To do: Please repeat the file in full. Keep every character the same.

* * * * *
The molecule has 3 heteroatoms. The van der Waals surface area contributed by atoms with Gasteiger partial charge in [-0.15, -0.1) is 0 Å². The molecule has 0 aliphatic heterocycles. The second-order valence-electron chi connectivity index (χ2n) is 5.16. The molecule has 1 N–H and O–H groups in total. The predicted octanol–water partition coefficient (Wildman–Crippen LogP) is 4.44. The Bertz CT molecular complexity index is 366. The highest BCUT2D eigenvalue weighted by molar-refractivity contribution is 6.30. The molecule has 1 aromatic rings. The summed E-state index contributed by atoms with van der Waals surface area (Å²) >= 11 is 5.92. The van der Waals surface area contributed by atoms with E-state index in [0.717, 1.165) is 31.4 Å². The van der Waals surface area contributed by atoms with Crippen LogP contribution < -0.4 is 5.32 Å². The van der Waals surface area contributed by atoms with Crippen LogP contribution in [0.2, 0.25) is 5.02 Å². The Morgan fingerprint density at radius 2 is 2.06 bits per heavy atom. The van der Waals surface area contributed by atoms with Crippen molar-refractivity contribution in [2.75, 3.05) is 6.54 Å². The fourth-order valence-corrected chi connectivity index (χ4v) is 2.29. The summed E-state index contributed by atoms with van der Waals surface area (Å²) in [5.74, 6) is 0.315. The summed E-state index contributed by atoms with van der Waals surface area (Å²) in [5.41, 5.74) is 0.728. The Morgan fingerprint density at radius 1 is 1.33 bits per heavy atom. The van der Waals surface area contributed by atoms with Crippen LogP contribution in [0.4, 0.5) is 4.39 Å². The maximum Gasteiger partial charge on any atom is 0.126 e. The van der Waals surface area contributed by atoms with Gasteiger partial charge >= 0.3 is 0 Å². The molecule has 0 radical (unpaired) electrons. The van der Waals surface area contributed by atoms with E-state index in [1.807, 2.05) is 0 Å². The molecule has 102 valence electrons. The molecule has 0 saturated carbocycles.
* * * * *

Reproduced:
The molecule has 3 heteroatoms. The van der Waals surface area contributed by atoms with Gasteiger partial charge in [-0.15, -0.1) is 0 Å². The molecule has 0 aliphatic heterocycles. The second-order valence-electron chi connectivity index (χ2n) is 5.16. The molecule has 1 N–H and O–H groups in total. The predicted octanol–water partition coefficient (Wildman–Crippen LogP) is 4.44. The Bertz CT molecular complexity index is 366. The highest BCUT2D eigenvalue weighted by molar-refractivity contribution is 6.30. The molecule has 1 aromatic rings. The summed E-state index contributed by atoms with van der Waals surface area (Å²) >= 11 is 5.92. The van der Waals surface area contributed by atoms with E-state index in [0.717, 1.165) is 31.4 Å². The van der Waals surface area contributed by atoms with Crippen LogP contribution < -0.4 is 5.32 Å². The van der Waals surface area contributed by atoms with Crippen LogP contribution in [0.2, 0.25) is 5.02 Å². The Morgan fingerprint density at radius 2 is 2.06 bits per heavy atom. The van der Waals surface area contributed by atoms with Crippen molar-refractivity contribution in [2.75, 3.05) is 6.54 Å². The fourth-order valence-corrected chi connectivity index (χ4v) is 2.29. The summed E-state index contributed by atoms with van der Waals surface area (Å²) in [5.74, 6) is 0.315. The summed E-state index contributed by atoms with van der Waals surface area (Å²) in [5.41, 5.74) is 0.728. The Morgan fingerprint density at radius 1 is 1.33 bits per heavy atom. The van der Waals surface area contributed by atoms with Crippen LogP contribution in [0.4, 0.5) is 4.39 Å². The maximum Gasteiger partial charge on any atom is 0.126 e. The van der Waals surface area contributed by atoms with Gasteiger partial charge >= 0.3 is 0 Å². The molecule has 0 radical (unpaired) electrons. The van der Waals surface area contributed by atoms with E-state index in [1.807, 2.05) is 0 Å². The molecule has 102 valence electrons. The molecule has 0 saturated carbocycles.